The US conducted its first strike in Pakistan’s Taliban-controlled tribal areas this year, killing five “militants,” according to reports.
The remotely piloted Predators or the more deadly Reapers, which are operated by the CIA, attacked “a house suspected of being a militant hideout,” in the Angoor Agga area of South Waziristan, according to Xinhua. Four of the unmanned strike aircraft are thought to have been circling the compound before firing four missiles just after midnight.
Five “militants” are thought to have been killed, but their identities have not been disclosed. No senior al Qaeda or Taliban leaders are known to have been killed.
Today’s strike is the first in Pakistan this year. Last year, the US launched 46 strikes in Pakistan, according to data compiled by The Long War Journal. In 2011, the US launched 64 strikes; in 2010, when the program was at its peak, there were 117 strikes.
The program was ramped up by President George W. Bush in the summer of 2008 (35 strikes were launched that year) and continued under President Barack Obama after he took office in 2009 (53 strikes that year). From 2004-2007, only 10 strikes were recorded. Although some of al Qaeda’s top leaders have been killed in drone strikes since the program began in 2004, al Qaeda has been able to replace those lost in the attacks. [For data on the strikes, see LWJ reports, Charting the data for US airstrikes in Pakistan, 2004 – 2013; and Senior al Qaeda and Taliban leaders killed in US airstrikes in Pakistan, 2004 – 2013.]
Strike takes place in territory controlled by “good Taliban” leader
Today’s strike took place in an area under the control of Mullah Nazir, the leader of the Taliban in the Wazir areas of South Waziristan. Nazir has openly supported Taliban emir Mullah Omar and al Qaeda leader Osama bin Laden, and wages jihad in Afghanistan. In an interview with the Asia Times, Nazir rejected claims that he opposed al Qaeda, and affirmed that he considered himself to be a member of the global terror organization. Pakistan’s military and intelligence services consider Nazir and his followers “good Taliban” as they do not openly seek the overthrow of the Pakistani state.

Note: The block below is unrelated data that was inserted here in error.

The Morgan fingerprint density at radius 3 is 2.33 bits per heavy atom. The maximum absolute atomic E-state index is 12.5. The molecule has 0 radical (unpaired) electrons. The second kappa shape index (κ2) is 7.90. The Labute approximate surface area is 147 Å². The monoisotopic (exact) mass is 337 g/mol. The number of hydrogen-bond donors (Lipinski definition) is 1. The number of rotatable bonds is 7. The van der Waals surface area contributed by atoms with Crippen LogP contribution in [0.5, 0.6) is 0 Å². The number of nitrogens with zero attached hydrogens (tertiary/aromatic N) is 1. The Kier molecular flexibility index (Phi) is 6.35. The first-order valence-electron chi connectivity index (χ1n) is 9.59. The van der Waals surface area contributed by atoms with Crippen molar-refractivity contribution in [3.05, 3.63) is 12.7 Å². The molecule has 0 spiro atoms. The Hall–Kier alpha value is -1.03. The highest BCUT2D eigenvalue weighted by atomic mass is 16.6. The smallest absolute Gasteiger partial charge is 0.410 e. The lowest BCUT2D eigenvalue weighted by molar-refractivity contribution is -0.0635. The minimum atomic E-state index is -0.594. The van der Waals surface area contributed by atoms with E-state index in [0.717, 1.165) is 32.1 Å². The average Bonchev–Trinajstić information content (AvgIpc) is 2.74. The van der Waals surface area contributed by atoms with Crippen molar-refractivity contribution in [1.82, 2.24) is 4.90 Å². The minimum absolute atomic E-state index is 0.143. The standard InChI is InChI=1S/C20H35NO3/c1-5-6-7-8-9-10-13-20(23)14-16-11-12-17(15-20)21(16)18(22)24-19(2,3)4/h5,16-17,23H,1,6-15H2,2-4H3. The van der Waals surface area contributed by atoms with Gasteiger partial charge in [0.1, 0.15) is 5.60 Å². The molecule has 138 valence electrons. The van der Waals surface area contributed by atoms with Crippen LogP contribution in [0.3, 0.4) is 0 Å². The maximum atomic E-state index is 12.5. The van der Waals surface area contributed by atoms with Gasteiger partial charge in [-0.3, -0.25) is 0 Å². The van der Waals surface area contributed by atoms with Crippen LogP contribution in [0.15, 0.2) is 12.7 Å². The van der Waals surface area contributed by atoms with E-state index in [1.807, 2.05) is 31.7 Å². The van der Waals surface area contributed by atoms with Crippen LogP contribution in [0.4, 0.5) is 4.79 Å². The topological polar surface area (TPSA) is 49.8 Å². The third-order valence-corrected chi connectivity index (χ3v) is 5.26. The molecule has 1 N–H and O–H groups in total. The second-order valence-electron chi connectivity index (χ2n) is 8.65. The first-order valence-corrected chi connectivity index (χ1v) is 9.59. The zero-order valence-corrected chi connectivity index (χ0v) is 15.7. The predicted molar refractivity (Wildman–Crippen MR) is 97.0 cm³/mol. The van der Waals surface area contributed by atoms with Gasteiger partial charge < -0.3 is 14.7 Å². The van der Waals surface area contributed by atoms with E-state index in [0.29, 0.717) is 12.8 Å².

Several top al Qaeda leaders, including Ilyas Kashmiri, Abu Khabab al Masri, Osama al Kini, Sheikh Ahmed Salim Swedan, and Abu Zaid al Iraqi, have been killed while being sheltered by Nazir. [For more information on Nazir and al Qaeda leaders killed while under his protection, see LWJ reports, ‘Good’ Pakistani Taliban leader Nazir affirms membership in al Qaeda, and US drones kill ‘good’ Taliban commander in South Wazirstan.]
Mullah Nazir’s Taliban faction is one of four major Taliban groups that joined the Shura-e-Murakeba, an alliance brokered by al Qaeda in late 2011. The Shura-e-Murakeba also includes Hafiz Gul Bahadar’s group; the Haqqani Network; and the Movement of the Taliban in Pakistan, which is led by Hakeemullah Mehsud and his deputy, Waliur Rehman Mehsud. The members of the Shura-e-Murakeba agreed to cease attacks against Pakistani security forces, refocus efforts against the US in Afghanistan, and end kidnappings and other criminal activities in the tribal areas.
In June 2012, Nazir banned polio vaccinations in his areas, and claimed that the program is being used by the US to gather intelligence and conduct drone strikes in the tribal areas. His action followed that of Hafiz Gul Bahadar, who shut down the program in North Waziristan earlier that month.
Bill Roggio is a Senior Fellow at the Foundation for Defense of Democracies and the Editor of FDD’s Long War Journal.